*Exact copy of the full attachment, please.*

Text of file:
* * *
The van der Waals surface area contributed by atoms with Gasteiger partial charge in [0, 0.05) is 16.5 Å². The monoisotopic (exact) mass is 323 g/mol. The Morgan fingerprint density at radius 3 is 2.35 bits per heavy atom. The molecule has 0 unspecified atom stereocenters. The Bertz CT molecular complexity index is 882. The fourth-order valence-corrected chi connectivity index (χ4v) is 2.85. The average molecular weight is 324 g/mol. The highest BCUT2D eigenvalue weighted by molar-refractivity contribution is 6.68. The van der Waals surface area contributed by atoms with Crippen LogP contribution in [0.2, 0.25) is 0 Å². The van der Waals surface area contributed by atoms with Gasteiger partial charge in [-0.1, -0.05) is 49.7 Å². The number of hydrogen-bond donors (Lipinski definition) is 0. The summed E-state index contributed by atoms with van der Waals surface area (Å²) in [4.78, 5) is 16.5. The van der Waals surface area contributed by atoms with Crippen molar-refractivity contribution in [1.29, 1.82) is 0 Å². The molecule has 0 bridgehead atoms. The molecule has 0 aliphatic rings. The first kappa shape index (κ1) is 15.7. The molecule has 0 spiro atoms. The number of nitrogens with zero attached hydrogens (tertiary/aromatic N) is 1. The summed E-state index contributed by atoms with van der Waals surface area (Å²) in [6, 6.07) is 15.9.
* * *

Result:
The van der Waals surface area contributed by atoms with Gasteiger partial charge in [0, 0.05) is 16.5 Å². The monoisotopic (exact) mass is 323 g/mol. The Morgan fingerprint density at radius 3 is 2.35 bits per heavy atom. The molecule has 0 unspecified atom stereocenters. The Bertz CT molecular complexity index is 882. The fourth-order valence-corrected chi connectivity index (χ4v) is 2.85. The average molecular weight is 324 g/mol. The highest BCUT2D eigenvalue weighted by molar-refractivity contribution is 6.68. The van der Waals surface area contributed by atoms with Crippen LogP contribution in [0.2, 0.25) is 0 Å². The van der Waals surface area contributed by atoms with Gasteiger partial charge in [-0.1, -0.05) is 49.7 Å². The number of hydrogen-bond donors (Lipinski definition) is 0. The summed E-state index contributed by atoms with van der Waals surface area (Å²) in [4.78, 5) is 16.5. The van der Waals surface area contributed by atoms with Crippen molar-refractivity contribution in [1.29, 1.82) is 0 Å². The molecule has 0 bridgehead atoms. The molecule has 0 aliphatic rings. The first kappa shape index (κ1) is 15.7. The molecule has 0 spiro atoms. The number of nitrogens with zero attached hydrogens (tertiary/aromatic N) is 1. The summed E-state index contributed by atoms with van der Waals surface area (Å²) in [6, 6.07) is 15.9.